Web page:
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Old 03-24-2022, 09:13 AM   #1
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Should I winterize?

It's been 50's and 60's as high each day here in PA.

However, in a week, it's forecasted at 33-34 highs with nighttime lows of 20 for 2 consecutive days.

My RV sits in a covered garage and it protects from windchill, but there's no heat.

I've been told by a worker at a dealer to not worry about winterizing unless it's below freezing entire day for 3 days... but I have read varying responses.
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Old 03-24-2022, 09:31 AM   #2
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Same here. I will drain my water heater including the water lines and low point drains and leave the faucets in the open position and I will not worry about it. I won't blow them out but just let them drain. Never had a problem with this type of weather. Most likely if I do nothing it would be fine for this short time.
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Old 03-24-2022, 09:33 AM   #3
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If itís in a garage, I shouldnít get as cold inside as it is outside.

I wouldnít winterize. For me, I donít worry unless the high temp is in the 20ís for more than 3 days.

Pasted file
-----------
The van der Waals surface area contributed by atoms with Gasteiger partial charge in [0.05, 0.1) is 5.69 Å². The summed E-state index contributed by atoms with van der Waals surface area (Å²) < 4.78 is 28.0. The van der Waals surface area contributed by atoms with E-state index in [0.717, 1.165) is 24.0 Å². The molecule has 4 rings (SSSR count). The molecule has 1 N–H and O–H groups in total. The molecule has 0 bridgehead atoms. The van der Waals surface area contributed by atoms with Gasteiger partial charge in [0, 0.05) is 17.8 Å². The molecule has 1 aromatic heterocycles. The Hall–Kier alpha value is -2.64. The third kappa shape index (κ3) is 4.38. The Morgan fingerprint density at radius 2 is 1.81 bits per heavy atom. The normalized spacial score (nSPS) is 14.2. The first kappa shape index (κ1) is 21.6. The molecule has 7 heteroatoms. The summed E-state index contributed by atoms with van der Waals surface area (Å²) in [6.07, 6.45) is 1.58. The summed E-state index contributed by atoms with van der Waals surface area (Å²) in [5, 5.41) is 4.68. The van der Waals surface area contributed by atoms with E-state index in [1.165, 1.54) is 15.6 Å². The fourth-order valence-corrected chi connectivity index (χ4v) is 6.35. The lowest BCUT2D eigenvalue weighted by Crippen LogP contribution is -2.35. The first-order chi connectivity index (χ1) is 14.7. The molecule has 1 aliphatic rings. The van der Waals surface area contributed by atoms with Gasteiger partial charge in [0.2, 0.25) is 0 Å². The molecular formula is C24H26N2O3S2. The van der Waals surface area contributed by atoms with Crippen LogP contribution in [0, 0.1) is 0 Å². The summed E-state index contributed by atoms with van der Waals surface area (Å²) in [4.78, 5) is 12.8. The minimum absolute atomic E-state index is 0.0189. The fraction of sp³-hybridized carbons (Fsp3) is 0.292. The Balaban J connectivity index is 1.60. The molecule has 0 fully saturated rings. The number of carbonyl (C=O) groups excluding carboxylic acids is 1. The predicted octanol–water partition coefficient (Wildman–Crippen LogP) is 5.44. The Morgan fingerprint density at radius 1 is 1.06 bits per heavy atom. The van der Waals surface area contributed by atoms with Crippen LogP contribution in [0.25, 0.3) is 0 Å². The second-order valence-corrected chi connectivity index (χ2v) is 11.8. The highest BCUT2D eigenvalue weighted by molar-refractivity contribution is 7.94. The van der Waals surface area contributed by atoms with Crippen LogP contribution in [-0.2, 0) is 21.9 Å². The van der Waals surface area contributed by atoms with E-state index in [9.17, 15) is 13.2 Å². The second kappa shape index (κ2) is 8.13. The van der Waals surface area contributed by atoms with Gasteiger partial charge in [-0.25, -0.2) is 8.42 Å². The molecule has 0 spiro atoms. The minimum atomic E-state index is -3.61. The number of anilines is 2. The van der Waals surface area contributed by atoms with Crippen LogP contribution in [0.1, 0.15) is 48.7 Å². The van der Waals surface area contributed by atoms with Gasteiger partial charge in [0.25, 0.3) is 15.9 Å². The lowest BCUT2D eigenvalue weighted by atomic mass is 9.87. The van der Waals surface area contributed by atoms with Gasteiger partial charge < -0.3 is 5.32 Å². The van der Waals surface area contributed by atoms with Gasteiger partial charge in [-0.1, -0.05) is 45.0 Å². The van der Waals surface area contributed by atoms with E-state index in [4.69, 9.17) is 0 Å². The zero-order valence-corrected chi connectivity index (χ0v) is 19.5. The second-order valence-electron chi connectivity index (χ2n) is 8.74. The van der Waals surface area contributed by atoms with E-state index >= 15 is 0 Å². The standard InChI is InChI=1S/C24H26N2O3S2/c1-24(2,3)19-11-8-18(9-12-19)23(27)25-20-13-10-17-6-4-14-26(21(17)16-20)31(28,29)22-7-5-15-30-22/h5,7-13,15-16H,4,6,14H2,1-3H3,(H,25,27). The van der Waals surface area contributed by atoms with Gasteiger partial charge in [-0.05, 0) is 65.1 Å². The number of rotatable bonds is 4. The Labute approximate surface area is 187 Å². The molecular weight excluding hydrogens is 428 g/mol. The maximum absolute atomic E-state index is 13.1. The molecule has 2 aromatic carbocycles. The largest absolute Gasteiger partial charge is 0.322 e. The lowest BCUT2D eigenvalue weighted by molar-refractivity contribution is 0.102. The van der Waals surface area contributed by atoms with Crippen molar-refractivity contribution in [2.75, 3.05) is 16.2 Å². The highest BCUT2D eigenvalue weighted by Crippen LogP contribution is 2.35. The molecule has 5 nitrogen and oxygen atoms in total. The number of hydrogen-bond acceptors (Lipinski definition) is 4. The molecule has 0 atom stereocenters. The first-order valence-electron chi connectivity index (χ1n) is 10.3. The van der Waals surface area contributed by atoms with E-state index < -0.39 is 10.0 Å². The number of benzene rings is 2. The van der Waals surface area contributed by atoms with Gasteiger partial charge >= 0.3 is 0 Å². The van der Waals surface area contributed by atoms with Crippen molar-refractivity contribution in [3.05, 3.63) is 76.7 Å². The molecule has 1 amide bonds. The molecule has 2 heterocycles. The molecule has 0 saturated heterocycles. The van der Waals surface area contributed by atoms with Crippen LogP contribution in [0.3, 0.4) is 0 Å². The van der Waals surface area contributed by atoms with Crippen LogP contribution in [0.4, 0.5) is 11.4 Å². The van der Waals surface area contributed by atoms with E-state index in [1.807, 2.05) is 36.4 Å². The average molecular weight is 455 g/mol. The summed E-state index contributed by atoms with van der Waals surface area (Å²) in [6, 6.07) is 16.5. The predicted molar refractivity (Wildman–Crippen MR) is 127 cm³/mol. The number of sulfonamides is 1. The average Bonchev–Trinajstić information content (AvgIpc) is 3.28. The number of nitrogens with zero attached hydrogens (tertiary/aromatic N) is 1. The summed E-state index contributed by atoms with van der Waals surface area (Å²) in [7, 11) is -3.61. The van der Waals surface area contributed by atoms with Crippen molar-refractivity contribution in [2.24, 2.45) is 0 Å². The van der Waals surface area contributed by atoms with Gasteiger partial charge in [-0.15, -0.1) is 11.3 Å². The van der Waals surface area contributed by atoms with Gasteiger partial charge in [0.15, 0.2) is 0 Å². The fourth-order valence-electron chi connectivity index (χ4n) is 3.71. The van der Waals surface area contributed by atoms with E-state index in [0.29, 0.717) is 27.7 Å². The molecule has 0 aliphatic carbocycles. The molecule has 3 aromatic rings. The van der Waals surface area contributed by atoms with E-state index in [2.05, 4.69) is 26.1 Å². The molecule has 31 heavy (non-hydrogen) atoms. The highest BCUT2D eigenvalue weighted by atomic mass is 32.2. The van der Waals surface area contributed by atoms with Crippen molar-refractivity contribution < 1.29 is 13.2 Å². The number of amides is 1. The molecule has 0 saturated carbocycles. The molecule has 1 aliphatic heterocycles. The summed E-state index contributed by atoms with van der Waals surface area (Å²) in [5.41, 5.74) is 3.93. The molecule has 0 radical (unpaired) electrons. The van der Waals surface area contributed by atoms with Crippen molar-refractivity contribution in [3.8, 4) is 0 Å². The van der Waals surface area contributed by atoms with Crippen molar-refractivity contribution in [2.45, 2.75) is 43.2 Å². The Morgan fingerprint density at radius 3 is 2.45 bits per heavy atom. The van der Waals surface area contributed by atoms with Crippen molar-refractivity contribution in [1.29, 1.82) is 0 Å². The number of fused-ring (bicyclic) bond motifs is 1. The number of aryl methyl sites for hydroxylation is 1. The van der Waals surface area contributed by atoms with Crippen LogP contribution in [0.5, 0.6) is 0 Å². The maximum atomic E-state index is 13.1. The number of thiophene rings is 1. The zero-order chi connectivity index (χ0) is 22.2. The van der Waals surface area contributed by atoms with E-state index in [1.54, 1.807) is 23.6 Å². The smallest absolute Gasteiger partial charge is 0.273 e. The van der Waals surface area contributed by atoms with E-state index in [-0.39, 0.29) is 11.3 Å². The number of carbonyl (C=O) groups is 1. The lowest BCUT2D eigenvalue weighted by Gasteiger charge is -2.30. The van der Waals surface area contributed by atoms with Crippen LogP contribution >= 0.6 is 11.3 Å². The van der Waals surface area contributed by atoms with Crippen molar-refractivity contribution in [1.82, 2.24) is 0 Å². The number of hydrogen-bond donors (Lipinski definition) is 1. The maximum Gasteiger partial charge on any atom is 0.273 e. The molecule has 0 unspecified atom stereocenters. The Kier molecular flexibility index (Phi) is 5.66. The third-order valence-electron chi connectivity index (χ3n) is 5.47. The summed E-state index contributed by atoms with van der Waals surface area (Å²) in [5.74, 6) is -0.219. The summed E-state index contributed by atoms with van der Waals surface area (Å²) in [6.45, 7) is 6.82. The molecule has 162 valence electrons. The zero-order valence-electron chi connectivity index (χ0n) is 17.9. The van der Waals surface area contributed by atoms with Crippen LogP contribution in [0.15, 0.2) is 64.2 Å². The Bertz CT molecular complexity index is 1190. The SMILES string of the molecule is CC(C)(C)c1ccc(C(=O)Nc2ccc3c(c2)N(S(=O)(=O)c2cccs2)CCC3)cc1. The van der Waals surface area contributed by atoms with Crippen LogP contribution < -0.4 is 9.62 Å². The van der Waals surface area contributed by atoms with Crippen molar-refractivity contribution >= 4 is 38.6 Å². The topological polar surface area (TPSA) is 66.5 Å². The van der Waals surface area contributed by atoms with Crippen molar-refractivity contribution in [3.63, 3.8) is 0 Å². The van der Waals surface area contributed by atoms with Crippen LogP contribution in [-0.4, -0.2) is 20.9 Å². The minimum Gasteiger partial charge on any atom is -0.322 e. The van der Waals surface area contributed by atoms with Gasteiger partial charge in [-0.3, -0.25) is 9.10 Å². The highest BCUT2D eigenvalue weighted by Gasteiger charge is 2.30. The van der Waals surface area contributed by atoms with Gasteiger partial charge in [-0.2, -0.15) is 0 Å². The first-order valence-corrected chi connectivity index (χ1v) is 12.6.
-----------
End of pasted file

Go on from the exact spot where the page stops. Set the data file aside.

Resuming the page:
If youíre worried, just open all the faucets so there is not any pressure in the lines. Maybe let just a 1/4 of the water out of the hot water tank.
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Old 03-24-2022, 09:45 AM   #4
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When we got back from Florida we did not winterize again right away. There were several days of temps like you are expecting before we went back to below freezing day and night ( and then we did winterize).

I would love to see 50 degrees. It got close yesterday.. 46 but nice and sunny. Snowing again today along with rain..ugh.

Just drain and leave faucets open.
No I am not looking forward to Monday.. high 24 and low 18. They lied about spring.
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Old 03-24-2022, 10:37 AM   #5
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I agree with what others have said. If it were my coach, I wouldn't winterize; I'd just drain the water lines and leave the faucets open.
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Old 03-24-2022, 11:25 AM   #6
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Good advice. I'll open the faucet.

It was 4-5 years ago, I ran into similar situation. Same time of year, but my RV was stored outside 45 miles away. It was going to hit mid-20s as high and low teens at night for a few days. Didn't feel it necessary to winterize based on previous experience and on next spring trip, an elbow in water pipe near the outside connection had cracked and spewing water with any water pressure.

Luckily identified the part and found the $2 replacement part at a Camping World nearby.
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Old 03-24-2022, 12:17 PM   #7
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Regular water will begin to freeze at 32 degrees F regardless of whether it's in a protected area or not. Simple physics.